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Wonder in the Moment

Every parent knows those flashes from the future: The split seconds when your baby's or toddler's face or voice or mannerism betrays a hint, whether real or not, of what your child will be like in five, ten, or twenty years. "Four going on thirteen," we say sometimes during a particularly trying moment. Other times we just stop and shake our heads to make sure time isn't running away with us quite that badly.

Less talked about, but I expect as common, are the moments when you catch flashes of yourself as a parent in five, ten, or twenty years. Sure, in our tired times we new parents joke about empty nests or the day when we pack our kids off to sleepaway camp. But I mean the moments when you get a memo about what your next challenge is going to be—the times when you suddenly get a premonition of what impossible thing you will need to learn next.

These flashes for me generally come when things are going well and I'm most enjoying parenting. This week it has been all about the holidays.

If you enjoy the winter holidays, as my family decidedly does, introducing them to a toddler is a blast. Our daughter wakes up each morning (and after each nap) asking "Is it a new day?" because she wants to snap another felt ornament on our advent calendar ("alendar calendar" to her). She hugs the Christmas tree. She wants to take walks to see her favorite moving lit-up reindeer contraptions in neighbors' yards.

Last Sunday, on the solstice, she painted a cardboard sun and joined us in thinking of things to thank the sun for ("Thank you sun for honey and bread!!"). She digs the song the "Little Drummer Boy," will accompany anything with jingle bells, and is quite sure Jesus has four dads (Joseph and the three kings, natch. We have tried to explain otherwise, to no avail. It would explain some things, I suppose).

Right now it's so easy. She's full of wonder anyway; everything is new and exciting. Rituals make her feel like she has a place in the world. Gatherings where people know the same songs and characters make her feel like part of a community. We have been consciously building a set of holiday observances that include but are not centered around gift exchanges, and she's been rewarding our efforts with enthusiasm at every turn.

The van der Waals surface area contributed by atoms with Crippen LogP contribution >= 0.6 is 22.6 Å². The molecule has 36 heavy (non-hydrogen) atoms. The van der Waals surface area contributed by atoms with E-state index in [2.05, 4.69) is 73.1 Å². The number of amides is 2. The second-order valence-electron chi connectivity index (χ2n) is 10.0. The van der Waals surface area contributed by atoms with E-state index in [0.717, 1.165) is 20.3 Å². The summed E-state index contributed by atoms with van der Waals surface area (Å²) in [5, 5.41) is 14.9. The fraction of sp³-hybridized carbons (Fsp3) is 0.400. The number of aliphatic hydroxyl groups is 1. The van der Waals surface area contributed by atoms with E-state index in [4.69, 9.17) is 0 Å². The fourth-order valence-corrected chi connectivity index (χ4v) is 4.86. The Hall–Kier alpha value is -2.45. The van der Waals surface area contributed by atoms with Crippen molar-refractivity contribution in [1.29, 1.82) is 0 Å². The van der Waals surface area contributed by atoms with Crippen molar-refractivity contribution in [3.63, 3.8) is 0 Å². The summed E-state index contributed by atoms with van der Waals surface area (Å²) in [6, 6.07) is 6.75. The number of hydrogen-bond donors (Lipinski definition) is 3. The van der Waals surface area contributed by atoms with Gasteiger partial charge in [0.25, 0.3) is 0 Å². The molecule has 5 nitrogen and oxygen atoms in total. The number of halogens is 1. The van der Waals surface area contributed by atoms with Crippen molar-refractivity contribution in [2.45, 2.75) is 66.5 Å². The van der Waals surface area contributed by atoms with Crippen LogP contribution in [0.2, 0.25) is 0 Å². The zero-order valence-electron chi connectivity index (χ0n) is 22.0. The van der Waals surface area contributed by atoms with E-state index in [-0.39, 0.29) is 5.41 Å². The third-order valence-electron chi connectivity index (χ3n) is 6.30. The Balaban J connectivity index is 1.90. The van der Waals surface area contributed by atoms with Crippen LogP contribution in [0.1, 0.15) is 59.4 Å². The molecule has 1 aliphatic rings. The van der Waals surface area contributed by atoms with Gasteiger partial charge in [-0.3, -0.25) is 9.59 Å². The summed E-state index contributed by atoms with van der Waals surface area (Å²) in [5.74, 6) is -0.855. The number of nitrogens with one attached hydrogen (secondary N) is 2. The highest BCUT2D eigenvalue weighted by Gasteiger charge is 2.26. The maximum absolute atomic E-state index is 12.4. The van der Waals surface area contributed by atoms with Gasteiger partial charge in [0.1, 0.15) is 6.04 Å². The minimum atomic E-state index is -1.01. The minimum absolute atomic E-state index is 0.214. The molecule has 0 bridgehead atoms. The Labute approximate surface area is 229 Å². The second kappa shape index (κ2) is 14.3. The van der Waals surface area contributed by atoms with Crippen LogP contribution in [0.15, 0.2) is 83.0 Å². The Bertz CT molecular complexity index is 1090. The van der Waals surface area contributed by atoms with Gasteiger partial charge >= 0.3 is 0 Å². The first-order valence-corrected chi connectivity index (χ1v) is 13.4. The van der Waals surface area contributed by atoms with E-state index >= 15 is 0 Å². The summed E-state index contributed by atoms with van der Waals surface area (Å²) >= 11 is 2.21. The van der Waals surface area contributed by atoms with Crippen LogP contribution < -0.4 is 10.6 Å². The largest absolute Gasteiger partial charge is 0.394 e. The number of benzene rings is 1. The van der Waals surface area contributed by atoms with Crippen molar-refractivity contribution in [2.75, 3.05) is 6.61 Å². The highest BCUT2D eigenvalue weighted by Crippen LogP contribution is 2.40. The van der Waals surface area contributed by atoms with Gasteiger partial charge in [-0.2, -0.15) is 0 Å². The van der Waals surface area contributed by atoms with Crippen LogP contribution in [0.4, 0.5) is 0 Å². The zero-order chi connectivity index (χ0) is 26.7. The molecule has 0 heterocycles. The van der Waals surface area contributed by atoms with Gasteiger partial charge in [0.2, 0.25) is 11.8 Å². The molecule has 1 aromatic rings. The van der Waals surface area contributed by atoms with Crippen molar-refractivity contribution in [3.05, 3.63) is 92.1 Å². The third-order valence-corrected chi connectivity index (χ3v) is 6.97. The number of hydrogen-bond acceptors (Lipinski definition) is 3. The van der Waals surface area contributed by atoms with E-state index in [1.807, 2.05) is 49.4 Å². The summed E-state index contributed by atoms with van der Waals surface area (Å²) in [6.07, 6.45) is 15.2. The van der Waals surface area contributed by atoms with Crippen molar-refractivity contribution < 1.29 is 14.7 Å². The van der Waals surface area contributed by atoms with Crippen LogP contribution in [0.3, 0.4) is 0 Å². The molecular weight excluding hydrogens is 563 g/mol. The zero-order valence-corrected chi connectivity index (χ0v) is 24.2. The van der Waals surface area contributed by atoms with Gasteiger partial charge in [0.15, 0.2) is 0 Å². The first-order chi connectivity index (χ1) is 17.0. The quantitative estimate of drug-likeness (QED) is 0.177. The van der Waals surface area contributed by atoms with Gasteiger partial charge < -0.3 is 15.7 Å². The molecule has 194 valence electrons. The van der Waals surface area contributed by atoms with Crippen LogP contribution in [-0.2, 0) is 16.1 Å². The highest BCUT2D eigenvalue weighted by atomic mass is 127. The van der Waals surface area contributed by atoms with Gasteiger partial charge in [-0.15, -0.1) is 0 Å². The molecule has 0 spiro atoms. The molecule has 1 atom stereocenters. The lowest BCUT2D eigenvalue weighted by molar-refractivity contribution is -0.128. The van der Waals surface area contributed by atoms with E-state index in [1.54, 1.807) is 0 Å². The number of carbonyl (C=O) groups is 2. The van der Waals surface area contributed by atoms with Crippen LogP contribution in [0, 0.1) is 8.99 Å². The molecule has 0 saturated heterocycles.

In fact, if we act excited about something, we have an 80 percent chance of her being excited too. I remember clearly how last year, when she was one and a half, getting to eat a cookie first thing in the morning and getting a gift of a container of raisins that was under her control, to be eaten at whatever pace she wanted, was enough to make a red-letter day.

This year, the simple little idea of shining our shoes on Christmas Eve is so exciting she can barely wait and keeps lobbying to do it earlier.

I think it was the shoes thing that made me realize: I am in grave danger of trying to recapture this thrill, this sense of being able to effortlessly offer my children wonder, every December. I know that no matter how much she might continue to like the holidays, it won't be like this again. But who wouldn't want it to be?

Suddenly I had a flash of compassion for the parents escalating their purchases each year or fighting to hold on to their kids' belief in Santa one more season. Even if you're not facing peer-instigated disappointment from older kids who didn't get the latest whatsit, who wouldn't feel the urge to keep reaching after the irreplaceable delight of a kid facing her first snow, first menorah, first stocking?

I also wonder how this relates to the common theme among people I know who are trying to find their own place in the holidays and figure out how to best interact with the traditions and desires of their families of origin. It's often bumpy and feels a little like the identity-forming process of a second adolescence: resisting a guilt trip in order to be in their own home on Christmas morning, making futile requests to limit the quantity of gifts, facing down peer disapproval for not teaching kids that Santa is real. All this in tension, of course, with the fact that extended family (of origin and of choice) is an important part of the holidays for many of us.

As I listen to these stories, I've taken to wondering if one of the unspoken things going on is that all these grandparents miss the time when they made the holidays magic for us and know better than we do just how fleeting the window will be with our kids.

For myself, I'm aware that I've been served notice that I need to take each year as it comes and make it meaningful for myself and my whole family in the ways that work without looking backward too much. Traditions are great, but you can't repeat your kid's first word or first steps—nor their first journey through the seasons.

—Miriam Axel-Lute

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